As a child, I received a version of a “Christian” message that I should always sacrifice my own needs on behalf of others. Somewhere along the way I learned that my needs were not only unimportant, but that it was selfish for me to express my needs. I was told that whenever I felt empty and exhausted I should pray harder and God would provide. But years and years of emptying myself for others wore away at my physical and emotional health. Moreover, there was not enough of me to go around, and my children and husband sometimes got the short end of the stick. This approach was not sustainable.
When Nancy handed me the self-care list, I began a journey of learning self-care and boundaries. In the beginning, I carried the list with me wherever I went, especially when I found myself around difficult people who suck the life out of me, treat me like I do not matter, or that they should always come first. I needed a reminder that it is okay to respond to myself with care. At one point I even carried my self-care list to a challenging family gathering in another state. I referred to the list several times as a support to say “no” when needed, or to allow myself rest when I was tired. I began to experience a positive difference.
“When you doubt your own importance, you’re allowing the manipulations of difficult people to gain a foothold. However, when you understand that your time, money, dignity and needs are vital to your well-being, it’s easier to tune out people who want to break your boundaries.” (Margarita Tartakovsky, 5 Ways to Maintain Boundaries with Difficult People)
Now I practice responding to myself in the same way that I want to respond to others: with love, compassion, kindness, gratitude, acceptance, and gentleness. I continue to learn what it is to be a compassionate and loving person every time I practice compassion and love with myself. I am a recovering perfectionist, so I often have to start my compassionate practice over again daily.
“Rest and self-care are so important. When you take time to replenish your spirit, it allows you to serve others from the overflow. You cannot serve from an empty vessel.” (Eleanor Brownn, Self-Care is Not Selfish)
I write about my own personal journey because I know many who find self-care challenging. You may have received the message that your needs are unimportant, or that you are selfish when you take care and nourish yourself. If self-care is a radical concept, or if you feel like there is not enough of you to go around, you are not alone. You can start with baby steps, adding one or two things and noticing differences in how you feel. If you feel overwhelmed, Jennifer Louden’s article, “Minimum Self-Care Requirements” is a great place to start. Be gentle with yourself. There is no hurry and no right way to do this.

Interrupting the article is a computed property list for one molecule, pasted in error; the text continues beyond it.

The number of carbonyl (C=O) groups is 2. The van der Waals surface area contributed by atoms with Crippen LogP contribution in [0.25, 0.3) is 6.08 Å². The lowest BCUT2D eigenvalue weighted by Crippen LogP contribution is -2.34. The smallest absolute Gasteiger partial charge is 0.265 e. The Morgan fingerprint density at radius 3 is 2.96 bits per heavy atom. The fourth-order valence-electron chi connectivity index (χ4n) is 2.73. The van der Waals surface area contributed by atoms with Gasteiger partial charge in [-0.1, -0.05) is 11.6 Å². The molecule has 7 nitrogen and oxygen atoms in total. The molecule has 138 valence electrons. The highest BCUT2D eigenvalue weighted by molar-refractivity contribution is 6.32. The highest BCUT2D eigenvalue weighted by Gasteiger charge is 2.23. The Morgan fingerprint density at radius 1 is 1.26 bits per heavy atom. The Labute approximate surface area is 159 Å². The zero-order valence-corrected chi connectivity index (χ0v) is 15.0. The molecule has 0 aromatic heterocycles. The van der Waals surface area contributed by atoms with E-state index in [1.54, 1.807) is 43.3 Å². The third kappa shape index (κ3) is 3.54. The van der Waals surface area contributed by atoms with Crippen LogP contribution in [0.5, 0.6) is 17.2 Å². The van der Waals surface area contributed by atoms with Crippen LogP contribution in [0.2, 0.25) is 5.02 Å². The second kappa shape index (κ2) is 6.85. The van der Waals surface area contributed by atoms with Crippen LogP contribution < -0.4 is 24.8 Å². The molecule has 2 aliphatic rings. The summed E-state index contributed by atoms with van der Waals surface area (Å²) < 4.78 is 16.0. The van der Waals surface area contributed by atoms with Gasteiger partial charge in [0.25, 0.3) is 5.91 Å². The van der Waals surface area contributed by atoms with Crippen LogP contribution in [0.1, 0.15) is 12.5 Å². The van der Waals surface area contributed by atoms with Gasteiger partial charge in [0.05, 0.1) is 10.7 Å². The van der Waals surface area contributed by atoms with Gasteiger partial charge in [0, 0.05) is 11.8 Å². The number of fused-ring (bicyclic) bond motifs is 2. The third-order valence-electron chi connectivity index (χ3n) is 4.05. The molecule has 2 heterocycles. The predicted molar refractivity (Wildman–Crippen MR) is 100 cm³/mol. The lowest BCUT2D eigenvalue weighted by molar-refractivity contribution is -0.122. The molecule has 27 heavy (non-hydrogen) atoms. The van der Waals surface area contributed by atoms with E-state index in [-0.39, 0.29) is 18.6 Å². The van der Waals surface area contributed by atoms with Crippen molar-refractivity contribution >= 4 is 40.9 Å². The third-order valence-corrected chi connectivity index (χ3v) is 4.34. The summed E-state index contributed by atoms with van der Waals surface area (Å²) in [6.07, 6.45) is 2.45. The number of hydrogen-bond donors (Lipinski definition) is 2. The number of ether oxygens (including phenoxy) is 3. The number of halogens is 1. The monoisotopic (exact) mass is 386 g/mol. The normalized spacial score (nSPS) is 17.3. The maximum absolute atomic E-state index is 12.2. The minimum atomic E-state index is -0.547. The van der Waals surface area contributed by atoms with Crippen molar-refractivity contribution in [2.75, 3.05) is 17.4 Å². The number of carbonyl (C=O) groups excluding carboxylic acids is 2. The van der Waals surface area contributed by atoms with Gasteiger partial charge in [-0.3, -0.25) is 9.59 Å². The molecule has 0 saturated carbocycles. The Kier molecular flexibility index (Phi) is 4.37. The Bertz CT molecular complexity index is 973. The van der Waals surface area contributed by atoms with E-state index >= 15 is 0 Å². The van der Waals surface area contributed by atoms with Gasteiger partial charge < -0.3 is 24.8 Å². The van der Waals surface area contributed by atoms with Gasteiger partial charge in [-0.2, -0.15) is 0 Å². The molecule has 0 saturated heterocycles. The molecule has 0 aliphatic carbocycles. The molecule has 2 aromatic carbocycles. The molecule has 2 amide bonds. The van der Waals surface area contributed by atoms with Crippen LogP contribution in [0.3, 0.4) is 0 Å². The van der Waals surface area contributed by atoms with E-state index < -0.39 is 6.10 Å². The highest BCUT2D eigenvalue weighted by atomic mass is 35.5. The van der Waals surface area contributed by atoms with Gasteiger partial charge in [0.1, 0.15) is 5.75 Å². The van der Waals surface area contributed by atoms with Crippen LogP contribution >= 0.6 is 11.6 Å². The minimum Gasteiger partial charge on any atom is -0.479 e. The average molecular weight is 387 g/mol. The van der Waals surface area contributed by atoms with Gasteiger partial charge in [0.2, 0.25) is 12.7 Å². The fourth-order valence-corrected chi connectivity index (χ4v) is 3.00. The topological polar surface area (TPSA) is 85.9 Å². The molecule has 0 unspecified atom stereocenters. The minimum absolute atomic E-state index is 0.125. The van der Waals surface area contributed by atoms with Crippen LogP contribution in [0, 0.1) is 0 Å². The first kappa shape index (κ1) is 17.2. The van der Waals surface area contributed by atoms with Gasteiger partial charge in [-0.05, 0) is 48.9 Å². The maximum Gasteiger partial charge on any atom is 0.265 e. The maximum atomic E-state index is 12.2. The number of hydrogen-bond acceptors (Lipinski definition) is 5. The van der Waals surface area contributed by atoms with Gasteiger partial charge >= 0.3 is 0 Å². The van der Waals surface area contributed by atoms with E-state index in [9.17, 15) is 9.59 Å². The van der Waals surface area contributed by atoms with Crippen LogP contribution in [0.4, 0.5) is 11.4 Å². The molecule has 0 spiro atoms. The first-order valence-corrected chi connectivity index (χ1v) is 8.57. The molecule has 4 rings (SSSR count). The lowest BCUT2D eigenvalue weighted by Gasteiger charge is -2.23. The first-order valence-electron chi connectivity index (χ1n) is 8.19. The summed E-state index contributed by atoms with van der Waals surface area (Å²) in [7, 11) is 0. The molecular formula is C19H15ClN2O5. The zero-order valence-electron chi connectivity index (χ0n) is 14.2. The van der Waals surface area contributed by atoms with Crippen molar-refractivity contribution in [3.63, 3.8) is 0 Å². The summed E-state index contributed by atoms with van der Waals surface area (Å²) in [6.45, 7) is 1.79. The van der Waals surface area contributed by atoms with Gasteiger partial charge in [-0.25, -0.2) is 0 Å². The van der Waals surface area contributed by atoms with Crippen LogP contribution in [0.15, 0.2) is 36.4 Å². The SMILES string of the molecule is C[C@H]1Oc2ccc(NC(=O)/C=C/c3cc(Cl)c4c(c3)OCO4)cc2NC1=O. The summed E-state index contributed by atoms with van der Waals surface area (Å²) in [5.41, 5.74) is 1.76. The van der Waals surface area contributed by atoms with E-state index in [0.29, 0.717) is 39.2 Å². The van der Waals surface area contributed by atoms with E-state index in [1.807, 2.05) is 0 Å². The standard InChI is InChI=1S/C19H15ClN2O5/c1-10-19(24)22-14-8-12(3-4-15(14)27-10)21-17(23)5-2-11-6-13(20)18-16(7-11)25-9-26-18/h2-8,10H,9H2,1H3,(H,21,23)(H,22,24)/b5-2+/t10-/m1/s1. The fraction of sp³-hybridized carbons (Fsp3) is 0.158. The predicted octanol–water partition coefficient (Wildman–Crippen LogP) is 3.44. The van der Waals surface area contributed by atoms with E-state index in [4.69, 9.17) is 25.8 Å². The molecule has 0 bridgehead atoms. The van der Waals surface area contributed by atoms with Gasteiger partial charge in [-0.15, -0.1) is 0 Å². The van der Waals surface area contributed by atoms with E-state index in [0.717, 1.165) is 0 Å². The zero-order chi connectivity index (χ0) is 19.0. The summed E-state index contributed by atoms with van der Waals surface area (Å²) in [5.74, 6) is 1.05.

For me, it has been almost ten years, and I am still experimenting and learning, even adapting Nancy’s original list. I feel excited just thinking about the adaptations you will make as you begin to explore and create your own list:
Nancy’s Adapted Self-Care List
- Eat (mostly) healthy foods in moderation
- Exercise regularly
- Drink plenty of water
- Get adequate sleep
- Practice good hygiene (bathe, brush teeth, etc.)
- Obtain medical care, as needed
- Nurture yourself regularly
- Use compassionate self-talk
- Learn and use relaxation techniques
- Use healthy boundaries
- Express your feelings appropriately
- Identify your feelings
- Share them directly with someone who will treat you with care
- Talk to a friend
- Use ventilation techniques (punch a pillow, throw ice, etc.)
- Allow yourself (& others) to make mistakes
- Respond to your negative self-talk with self-compassion
- Ask for what you want
- Say “no” when you need to
- Use “I feel …” statements to express your emotions
- Avoid being passive, aggressive, or passive-aggressive. Be Assertive.
- Spend time with people who make you feel good about yourself
- Accept compliments without discounting (just say “thank you”)
- Make time to laugh & play!
- Make a daily gratitude list
- Open yourself to the beauty of nature
- Continue to learn something new
- Be open to different points of view
- Engage in activities that connect you with God and others